In a recent issue of HBR researcher postulated that in the global marketplace no leader is capable of leading a balanced life. One executive proclaimed that he felt it was “impossible” to have a great family life, hobbies and an amazing career at the same time. Numerous leaders when interviewed by researchers “in one way or another” believed that this is the reality of the business world in 2014 and beyond. The conclusion seems to be that the two institutions of family and the workplace can’t coexist. I say hogwash. It is the choices that we make and while the factors that make this a truism or not are many because of those choices. However, I firmly believe that with reflection, a strategic vision for self and profession, prioritization and focus we can and must have both.
Here’s why. First as I personally have experienced, “life happens,” the ground opens up and shakes you to the bottom of your soul. For me it was a personal matter, my mother passed away at a very, very busy time in my business life and like too many others I found myself ignoring, to one degree or another, all of the events leading up to her passing. I found that, mentality, I suffered from a confidence that everything would work out, yet her actual passing demanded that I take a true pause and face the reality of what I was doing. My mom had taught me a lesson even in death. “Everything in moderation” was one her favorite axioms. In this case it was far too real.
Another lesson learned had to do with my career path. I had it all laid out as to how I would rise to the pinnacle position in my chosen field only to have the reality of having a family jump out at me. I will never forget my son requesting at the time of salary increases at work, would I ask for time off rather than money. He said it would be worth more to him and his brother and sister if they could see me more often than anything that more money could buy. It was then that I realized that you don’t get any “do-overs” raising kids. They are only in kindergarten, middle or high school one time, and those times are fleeting. You get the picture I am sure.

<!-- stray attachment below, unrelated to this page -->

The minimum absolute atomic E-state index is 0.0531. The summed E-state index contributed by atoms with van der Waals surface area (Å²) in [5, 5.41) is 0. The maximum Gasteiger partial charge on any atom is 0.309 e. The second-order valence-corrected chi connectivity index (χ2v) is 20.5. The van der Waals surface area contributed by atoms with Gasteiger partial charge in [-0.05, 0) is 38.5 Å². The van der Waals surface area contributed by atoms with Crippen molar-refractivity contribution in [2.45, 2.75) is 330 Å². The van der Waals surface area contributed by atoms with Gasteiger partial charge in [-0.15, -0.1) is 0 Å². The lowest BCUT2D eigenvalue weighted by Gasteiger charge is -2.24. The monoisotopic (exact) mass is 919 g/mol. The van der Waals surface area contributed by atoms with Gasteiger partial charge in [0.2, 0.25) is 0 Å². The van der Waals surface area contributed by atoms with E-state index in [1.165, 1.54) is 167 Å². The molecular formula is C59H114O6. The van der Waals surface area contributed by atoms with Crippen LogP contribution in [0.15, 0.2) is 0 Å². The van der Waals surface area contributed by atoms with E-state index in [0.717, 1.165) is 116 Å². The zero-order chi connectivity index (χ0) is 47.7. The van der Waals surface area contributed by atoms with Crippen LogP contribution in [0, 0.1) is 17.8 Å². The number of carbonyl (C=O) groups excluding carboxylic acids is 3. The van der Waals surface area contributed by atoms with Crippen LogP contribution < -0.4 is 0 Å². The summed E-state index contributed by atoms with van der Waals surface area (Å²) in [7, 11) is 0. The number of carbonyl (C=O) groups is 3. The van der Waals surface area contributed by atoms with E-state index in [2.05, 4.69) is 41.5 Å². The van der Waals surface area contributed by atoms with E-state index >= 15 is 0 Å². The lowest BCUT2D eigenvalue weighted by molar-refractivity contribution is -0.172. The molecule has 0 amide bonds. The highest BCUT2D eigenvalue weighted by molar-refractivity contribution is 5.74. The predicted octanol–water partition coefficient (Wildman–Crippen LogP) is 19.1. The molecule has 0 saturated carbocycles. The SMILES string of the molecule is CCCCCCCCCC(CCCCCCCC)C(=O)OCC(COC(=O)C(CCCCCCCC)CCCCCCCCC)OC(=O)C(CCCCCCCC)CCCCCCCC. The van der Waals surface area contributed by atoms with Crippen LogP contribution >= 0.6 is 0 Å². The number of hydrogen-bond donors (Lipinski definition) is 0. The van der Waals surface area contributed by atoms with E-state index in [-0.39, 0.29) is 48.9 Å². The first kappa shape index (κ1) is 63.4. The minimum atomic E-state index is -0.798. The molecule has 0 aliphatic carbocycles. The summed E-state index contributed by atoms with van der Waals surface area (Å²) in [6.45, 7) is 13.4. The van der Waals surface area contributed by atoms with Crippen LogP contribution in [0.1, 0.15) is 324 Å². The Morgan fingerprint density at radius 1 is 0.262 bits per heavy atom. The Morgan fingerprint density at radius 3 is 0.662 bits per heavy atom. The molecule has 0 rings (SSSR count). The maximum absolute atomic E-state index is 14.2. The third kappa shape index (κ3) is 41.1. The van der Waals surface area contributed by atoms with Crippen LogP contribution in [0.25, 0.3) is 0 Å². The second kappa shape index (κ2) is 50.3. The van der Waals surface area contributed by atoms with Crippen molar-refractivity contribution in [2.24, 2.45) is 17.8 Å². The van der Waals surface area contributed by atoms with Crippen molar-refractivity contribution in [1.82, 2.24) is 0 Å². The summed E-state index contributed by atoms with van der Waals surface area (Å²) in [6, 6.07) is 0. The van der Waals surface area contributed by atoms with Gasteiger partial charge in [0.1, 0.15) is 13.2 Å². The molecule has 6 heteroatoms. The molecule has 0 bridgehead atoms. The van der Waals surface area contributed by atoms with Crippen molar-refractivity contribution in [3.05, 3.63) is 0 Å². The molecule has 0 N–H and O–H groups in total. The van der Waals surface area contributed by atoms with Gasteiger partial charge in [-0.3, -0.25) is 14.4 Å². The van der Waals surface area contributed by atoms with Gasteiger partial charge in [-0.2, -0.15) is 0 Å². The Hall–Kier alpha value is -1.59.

Finally, it became abundantly clear to me early in my career that as the book title, No Man is an Island, intimates nobody can go it alone. Clearly the days of the go it alone, rugged individualist leader are over. In order to walk whichever path to success you want to take, no path can be walked alone. Support systems and relationships are fundamental to anyone’s success either personal or professional. I challenge you to examine your networks. Do you know if the members of those networks can be counted on to be there for you during the tough decisions and challenges you face? If you don’t really know the answer to that question, it behooves you to spend time finding out. When you do make a plan to develop those relationships that you NEED, let them be the foundation of the success and achievement you desire.
The bottom line is to focus on the balance you need to meet the challenges that are barriers to the success you are looking forward to and working toward. It is my belief that the leader who can do this, find work life balance, will be more than successful, he or she will be happy and fulfilled as well.